- California’s Prop 65 requires businesses to issue warnings about notable exposures to potentially harmful chemicals in products.
- If you’ve seen the label listed on beauty products, you may have wondered what it means.
- Below, we break down what Proposition 65 means in relation to cosmetics.
A few months ago, while shopping for cosmetics online, I came across a beauty product I’d heard great things about. Right before hitting “add to cart,” however, I noticed a note at the bottom of the product’s description: “Warning: Click here to review California Prop 65 information related to this product.”
The note warned that the product could expose me to chemicals known in the state of California to cause cancer, reproductive harm, or both. While I’ve seen labels on my beauty products about being cruelty free or clean, I’d never paid much attention to the Prop 65 warning. To learn more about what it means for consumers, I researched what you should know about products with the Proposition 65 warning label.
What Is California’s Prop 65?
If you’ve seen the Prop 65 warning label on a product or noticed it posted outside a business, you might have wondered what it was. Essentially, Proposition 65, which was previously known as the Safe Drinking Water and Toxic Enforcement Act of 1986, is intended to allow Californians to make informed decisions about their exposure to chemicals. The law reads:
No person in the course of doing business shall knowingly discharge or release a chemical known to the state to cause cancer or reproductive toxicity into water or onto or into land where such chemical passes or probably will pass into any source of drinking water…” (CA Health and Safety Code, Section 25249.5)
No person in the course of doing business shall knowingly and intentionally expose any individual to a chemical known to the state to cause cancer or reproductive toxicity without first giving a clear and reasonable warning…” (CA Health and Safety Code, Section 25249.6)
According to the California Proposition 65 Warnings website, Proposition 65 requires businesses to provide warnings to Californians about significant exposure to chemicals that could potentially cause cancer, birth defects, or other reproductive harm. That exposure applies to the use of products in homes, workplaces, and other environments in California. The proposition also requires that the state publish a list of all the chemicals (it first published in 1987), which is updated at least once a year.
While many businesses opt to include the warning on their products, some businesses choose to remove the chemicals from their products altogether. Businesses that violate Proposition 65 can receive penalties as high as $2,500 per violation per day until the matter is resolved. The proposition is enforced via civil lawsuits that are handled by the state’s attorney general.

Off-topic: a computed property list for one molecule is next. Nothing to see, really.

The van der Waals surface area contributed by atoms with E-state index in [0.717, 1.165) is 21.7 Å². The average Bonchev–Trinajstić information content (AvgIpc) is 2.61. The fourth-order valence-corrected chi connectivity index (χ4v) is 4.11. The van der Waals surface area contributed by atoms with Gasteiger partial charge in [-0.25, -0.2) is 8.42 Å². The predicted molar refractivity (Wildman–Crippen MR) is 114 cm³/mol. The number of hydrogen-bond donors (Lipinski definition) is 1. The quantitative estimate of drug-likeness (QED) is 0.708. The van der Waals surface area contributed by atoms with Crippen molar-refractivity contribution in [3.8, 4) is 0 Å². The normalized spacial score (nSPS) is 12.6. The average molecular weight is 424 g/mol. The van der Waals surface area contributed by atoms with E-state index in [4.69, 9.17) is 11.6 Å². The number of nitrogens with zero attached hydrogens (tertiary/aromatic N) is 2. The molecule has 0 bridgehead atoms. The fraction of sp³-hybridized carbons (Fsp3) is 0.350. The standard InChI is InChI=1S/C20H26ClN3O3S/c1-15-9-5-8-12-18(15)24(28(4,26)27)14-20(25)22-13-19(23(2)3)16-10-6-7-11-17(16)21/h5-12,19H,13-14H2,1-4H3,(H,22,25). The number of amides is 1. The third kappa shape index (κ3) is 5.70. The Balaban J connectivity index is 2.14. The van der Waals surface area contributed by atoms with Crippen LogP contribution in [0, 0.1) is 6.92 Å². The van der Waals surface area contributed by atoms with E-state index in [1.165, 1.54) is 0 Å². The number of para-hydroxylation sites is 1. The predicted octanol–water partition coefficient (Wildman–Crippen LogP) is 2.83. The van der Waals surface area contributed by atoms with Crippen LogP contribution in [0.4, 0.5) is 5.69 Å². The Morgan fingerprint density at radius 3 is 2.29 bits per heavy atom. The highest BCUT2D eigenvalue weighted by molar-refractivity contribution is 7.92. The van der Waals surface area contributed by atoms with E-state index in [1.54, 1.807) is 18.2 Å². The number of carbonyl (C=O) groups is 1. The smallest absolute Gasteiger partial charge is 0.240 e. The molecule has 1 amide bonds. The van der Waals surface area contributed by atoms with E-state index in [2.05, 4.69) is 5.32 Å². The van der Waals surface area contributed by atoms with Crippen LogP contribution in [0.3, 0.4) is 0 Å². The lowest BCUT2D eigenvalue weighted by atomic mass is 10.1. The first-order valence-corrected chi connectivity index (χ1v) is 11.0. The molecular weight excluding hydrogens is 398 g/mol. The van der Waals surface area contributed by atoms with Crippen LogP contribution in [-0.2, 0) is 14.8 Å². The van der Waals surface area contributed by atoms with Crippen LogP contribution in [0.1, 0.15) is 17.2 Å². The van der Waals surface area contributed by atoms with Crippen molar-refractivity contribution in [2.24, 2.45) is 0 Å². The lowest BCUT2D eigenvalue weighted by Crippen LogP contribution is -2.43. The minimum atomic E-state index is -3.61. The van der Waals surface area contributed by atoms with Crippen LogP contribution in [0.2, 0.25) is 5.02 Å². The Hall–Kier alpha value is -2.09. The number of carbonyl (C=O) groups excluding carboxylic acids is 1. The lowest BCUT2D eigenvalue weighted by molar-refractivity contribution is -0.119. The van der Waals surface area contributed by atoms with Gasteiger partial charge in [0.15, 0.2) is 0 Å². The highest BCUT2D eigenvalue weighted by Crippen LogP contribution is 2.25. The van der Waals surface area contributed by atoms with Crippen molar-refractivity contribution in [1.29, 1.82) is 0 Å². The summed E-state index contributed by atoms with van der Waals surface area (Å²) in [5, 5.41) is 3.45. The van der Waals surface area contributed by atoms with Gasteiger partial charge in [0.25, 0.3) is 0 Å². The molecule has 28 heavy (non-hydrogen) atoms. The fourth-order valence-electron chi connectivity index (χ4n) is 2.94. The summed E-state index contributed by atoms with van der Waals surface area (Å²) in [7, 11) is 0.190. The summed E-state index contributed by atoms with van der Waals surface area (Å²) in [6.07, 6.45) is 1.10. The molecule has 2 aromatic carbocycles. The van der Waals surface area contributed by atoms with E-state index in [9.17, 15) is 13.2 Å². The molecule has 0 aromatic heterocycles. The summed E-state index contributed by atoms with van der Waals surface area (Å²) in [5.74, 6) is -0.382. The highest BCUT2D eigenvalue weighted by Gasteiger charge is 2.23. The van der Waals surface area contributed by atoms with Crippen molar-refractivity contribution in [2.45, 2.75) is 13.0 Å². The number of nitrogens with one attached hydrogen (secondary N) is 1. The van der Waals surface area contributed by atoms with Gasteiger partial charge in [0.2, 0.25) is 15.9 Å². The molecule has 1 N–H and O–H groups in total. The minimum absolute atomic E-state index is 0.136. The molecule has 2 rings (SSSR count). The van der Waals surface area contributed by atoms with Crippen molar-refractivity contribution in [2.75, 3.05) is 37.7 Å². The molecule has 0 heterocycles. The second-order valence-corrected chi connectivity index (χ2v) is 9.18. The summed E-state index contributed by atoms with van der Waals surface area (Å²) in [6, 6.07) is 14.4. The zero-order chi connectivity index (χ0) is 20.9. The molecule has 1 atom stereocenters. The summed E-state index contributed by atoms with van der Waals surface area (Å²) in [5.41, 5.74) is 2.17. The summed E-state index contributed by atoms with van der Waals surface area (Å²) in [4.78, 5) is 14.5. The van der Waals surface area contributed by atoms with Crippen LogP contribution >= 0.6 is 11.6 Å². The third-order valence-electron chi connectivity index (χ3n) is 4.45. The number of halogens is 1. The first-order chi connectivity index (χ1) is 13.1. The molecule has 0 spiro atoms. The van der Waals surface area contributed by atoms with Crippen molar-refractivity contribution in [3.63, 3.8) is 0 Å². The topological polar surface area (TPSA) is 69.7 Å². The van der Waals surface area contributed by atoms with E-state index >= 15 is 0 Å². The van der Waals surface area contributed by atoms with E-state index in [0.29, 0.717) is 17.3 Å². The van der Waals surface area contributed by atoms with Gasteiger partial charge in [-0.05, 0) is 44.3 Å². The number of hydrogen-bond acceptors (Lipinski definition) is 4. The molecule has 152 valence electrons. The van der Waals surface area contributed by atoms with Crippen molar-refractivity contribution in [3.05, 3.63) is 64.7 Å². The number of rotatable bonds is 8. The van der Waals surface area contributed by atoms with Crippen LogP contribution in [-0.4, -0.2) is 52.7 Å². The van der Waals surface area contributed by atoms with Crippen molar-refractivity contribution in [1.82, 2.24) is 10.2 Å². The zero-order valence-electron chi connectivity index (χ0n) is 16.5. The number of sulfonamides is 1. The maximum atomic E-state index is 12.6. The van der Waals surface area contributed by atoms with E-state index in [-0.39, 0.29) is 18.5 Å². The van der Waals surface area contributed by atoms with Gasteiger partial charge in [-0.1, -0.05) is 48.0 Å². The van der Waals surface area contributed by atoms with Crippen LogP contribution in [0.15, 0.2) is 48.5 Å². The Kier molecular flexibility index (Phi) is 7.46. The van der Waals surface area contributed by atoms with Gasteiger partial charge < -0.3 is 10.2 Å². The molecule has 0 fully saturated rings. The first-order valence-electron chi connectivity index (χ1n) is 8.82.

What Chemicals Are on the Prop 65 List?
A full list of the chemicals on the Proposition 65 list can be found on the Prop 65 website. The list includes both naturally occurring and synthetic chemicals, including additives or ingredients in pesticides, common household products, food, drugs, dyes, and solvents.
The list includes more than 900 chemicals, and some — including titanium dioxide (often found in foundation, sunscreen, concealer, and more) and cocamide diethanolamine (found in shampoos and soaps) — are commonly found in beauty products.
Consumers can also search for specific chemicals on the Proposition 65 website. The site shows the type of toxicity related to the chemical, as well as the basis for listing the chemical.
What Does a Prop 65 Warning on Cosmetics Mean?
According to the Prop 65 website, the Proposition 65 warning label is not the same as a regulatory decision deeming a product “safe” or “unsafe.”
“Most of the Prop 65 concerns are about safety in drinking water or environmental concerns caused by the chemicals,” Ginger King, a cosmetic chemist, tells POPSUGAR. “For cosmetics, it is for consumer awareness that such chemicals are used, but there is no guarantee that long-term use of these chemicals will have a similar effect as ingestion. Otherwise, it would be banned altogether in the United States.”
Should Consumers Avoid Cosmetics With the Prop 65 Warning Label?
The choice to heed or ignore the Prop 65 warning is up to you. For now, since I don’t avoid wearing clothes or entering locations that have a Prop 65 warning label, I’m going to keep the warning in mind without altogether avoiding cosmetics with the label. If I have a serious concern, I can always look up any specific chemicals I’m worried about on the Prop 65 website. Ultimately, it’s your personal choice to do whatever you feel more comfortable with.